REY and Trace Element Chemistry of Fluorite from Post-Variscan Hydrothermal Veins in Paleozoic Units of the North German Basin
GeoZentrum Nordbayern, Friedrich-Alexander-University Erlangen-Nuremberg, Schlossgarten 5, 91054 Erlangen, Germany
Geowissenschaftliches Zentrum der Universität Göttingen, Goldschmidtstrasse 1-3, 37077 Göttingen, Germany
Department of Physics and Earth Sciences, Jacobs University Bremen, Campus Ring 1, 28759 Bremen, Germany
GFZ, German Research Centre for Geosciences, Telegrafenberg, 14473 Potsdam, Germany
Author to whom correspondence should be addressed.
Geosciences 2018, 8(8), 283; https://doi.org/10.3390/geosciences8080283
Received: 19 June 2018 / Revised: 24 July 2018 / Accepted: 26 July 2018 / Published: 29 July 2018
(This article belongs to the Special Issue Magmatic-Hydrothermal Ore Deposits)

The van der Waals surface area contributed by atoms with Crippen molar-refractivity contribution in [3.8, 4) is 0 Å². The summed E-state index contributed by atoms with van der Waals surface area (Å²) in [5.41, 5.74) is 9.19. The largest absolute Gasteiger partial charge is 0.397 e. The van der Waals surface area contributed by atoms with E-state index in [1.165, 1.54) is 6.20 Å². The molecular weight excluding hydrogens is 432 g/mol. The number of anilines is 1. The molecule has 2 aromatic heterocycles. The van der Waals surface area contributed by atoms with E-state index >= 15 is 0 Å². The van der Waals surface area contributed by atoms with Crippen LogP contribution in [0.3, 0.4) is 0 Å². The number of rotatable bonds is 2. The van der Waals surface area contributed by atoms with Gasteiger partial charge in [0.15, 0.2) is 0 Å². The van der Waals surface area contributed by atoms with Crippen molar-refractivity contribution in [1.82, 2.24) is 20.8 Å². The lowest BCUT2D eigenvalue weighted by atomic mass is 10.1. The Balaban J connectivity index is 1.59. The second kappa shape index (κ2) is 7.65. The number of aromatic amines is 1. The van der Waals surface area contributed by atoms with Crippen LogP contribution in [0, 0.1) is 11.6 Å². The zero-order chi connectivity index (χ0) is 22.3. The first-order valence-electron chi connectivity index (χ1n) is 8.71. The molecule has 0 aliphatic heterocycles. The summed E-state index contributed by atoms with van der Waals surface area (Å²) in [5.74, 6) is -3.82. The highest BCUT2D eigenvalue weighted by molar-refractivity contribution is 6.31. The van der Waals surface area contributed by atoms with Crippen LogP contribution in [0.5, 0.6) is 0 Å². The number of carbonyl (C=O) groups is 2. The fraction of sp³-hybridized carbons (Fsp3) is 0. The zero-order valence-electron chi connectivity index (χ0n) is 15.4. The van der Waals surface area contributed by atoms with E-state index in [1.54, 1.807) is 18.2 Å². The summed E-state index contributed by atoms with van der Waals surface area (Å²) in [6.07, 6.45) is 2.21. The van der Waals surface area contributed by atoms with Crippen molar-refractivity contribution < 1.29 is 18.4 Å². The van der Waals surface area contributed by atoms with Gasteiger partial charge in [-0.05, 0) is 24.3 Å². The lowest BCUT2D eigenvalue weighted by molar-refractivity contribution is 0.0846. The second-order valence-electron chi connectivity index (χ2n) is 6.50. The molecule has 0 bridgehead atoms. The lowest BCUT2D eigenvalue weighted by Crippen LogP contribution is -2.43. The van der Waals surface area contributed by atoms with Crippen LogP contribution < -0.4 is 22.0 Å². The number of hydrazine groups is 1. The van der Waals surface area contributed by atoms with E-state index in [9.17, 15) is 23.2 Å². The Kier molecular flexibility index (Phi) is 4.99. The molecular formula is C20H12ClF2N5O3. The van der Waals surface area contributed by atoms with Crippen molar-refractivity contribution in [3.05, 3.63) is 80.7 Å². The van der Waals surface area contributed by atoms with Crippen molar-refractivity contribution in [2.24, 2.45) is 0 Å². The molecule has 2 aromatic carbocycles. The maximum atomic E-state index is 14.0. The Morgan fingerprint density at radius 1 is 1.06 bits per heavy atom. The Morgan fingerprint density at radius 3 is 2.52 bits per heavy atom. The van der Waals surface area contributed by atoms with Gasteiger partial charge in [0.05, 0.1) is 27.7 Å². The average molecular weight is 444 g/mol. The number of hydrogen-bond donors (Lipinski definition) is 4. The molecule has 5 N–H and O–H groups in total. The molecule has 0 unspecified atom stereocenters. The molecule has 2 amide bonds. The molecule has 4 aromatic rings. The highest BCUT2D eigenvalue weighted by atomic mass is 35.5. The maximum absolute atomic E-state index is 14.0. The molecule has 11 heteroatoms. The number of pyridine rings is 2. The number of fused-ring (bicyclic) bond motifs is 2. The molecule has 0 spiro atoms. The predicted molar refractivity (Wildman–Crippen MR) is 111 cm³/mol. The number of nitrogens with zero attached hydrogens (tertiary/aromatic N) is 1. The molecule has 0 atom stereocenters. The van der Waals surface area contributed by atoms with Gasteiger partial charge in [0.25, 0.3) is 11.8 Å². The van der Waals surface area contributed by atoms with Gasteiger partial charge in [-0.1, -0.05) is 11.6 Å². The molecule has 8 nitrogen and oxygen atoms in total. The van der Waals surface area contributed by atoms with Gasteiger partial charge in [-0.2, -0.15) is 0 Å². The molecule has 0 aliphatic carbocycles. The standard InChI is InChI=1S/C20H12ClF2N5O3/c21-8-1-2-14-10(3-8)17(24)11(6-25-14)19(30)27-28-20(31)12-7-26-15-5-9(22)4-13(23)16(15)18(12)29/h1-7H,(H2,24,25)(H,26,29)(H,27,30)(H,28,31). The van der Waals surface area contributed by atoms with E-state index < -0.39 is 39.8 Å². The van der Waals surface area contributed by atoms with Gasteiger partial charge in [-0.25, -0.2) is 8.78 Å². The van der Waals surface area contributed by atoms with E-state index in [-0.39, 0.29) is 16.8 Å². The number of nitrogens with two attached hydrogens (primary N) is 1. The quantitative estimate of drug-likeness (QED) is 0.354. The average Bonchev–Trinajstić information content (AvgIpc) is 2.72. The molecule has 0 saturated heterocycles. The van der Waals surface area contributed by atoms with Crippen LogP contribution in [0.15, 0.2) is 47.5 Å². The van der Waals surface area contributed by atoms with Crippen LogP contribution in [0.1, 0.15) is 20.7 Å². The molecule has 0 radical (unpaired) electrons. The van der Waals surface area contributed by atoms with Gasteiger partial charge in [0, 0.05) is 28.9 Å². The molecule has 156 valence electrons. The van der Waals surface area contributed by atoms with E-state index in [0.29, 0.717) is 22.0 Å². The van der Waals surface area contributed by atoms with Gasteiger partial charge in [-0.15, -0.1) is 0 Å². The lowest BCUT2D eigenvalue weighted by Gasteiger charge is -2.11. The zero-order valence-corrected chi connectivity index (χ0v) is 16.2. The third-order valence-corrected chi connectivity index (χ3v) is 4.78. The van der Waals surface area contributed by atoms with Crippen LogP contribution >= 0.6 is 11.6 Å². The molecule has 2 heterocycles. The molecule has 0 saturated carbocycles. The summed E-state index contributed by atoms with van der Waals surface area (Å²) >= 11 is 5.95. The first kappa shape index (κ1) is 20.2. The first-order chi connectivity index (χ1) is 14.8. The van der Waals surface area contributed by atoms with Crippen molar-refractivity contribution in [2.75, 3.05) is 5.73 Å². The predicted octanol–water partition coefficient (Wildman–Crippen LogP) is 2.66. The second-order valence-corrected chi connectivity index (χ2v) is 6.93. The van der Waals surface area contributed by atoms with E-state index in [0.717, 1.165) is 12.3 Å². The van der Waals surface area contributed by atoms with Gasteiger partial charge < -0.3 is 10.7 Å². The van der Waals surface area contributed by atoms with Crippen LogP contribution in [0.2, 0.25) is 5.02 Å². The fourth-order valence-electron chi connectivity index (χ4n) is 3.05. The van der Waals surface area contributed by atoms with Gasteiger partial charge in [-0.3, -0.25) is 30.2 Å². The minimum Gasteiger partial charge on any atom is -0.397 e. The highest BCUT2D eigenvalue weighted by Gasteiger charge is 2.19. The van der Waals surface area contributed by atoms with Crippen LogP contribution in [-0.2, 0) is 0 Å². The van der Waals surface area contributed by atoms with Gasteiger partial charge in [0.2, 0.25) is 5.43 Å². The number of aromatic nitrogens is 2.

Hydrothermal fluorites from Paleozoic sedimentary rocks and volcanic units in the North German Basin (NGB) have been investigated to create a petrographic and geochemical inventory—with particular focus on strategic elements such as rare earth elements (REE)—and to uncover possible links between the post-Variscan hydrothermal mineralization in the NGB and bordering areas such as the Harz Mountains and Flechtingen Calvörde Block (FCB). Fluorites from ten localities underwent a detailed petrographic examination, including SEM-BSE/CL imagery, and were compositionally analysed using LA-ICP-MS. Overall, REY concentrations are comparatively low in fluorite from all investigated areas—the median sum of REY ranges from 0.3 to 176 ppm. EuropiumCN anomalies are slightly negative or absent, indicating that either the formation fluid experienced temperatures above 250 °C or that fluid-rock interactions and REE enrichment was likely controlled by the source rock (i.e., volcanic) composition and complexation processes. Fluorites from the Altmark-Brandenburg Basin (ABB) and the Lower Saxony Basin (LSB) display distinctly different REYCN signatures, suggesting that fluid compositions and genetic processes such as fluid-rock interaction differed significantly between the two areas. Complex growth zones and REYCN signatures in fluorite from the ABB and the FCB reflect geochemical variability due to adsorption processes and intrinsic crystallographic controls and imply that they are genetically related. Two petrographically and geochemically distinct generations are observed: Fluorite I—light SEM shades, relatively enriched in LREE; Fluorite II—darker SEM shades, comparatively depleted LREE, slightly higher HREE concentrations. These fluorite generations represent zoned (or cyclical) growth within a single progressive hydrothermal event and do not reflect a secondary remobilization process. We demonstrate that increasing Tb/La ratios and decreasing La/Ho ratios can be the result of continuous zoned growth during a single mineralizing event, with significant compositional variations on a micron-scale. This has implications for the interpretation of such trends and hence the inferred genetic evolution of fluorite that displays such geochemical patterns. The complex micro-scale intergrowth of these generations stresses the need for detailed petrographic investigations when geochemical data are collected and interpreted for mineral exploration.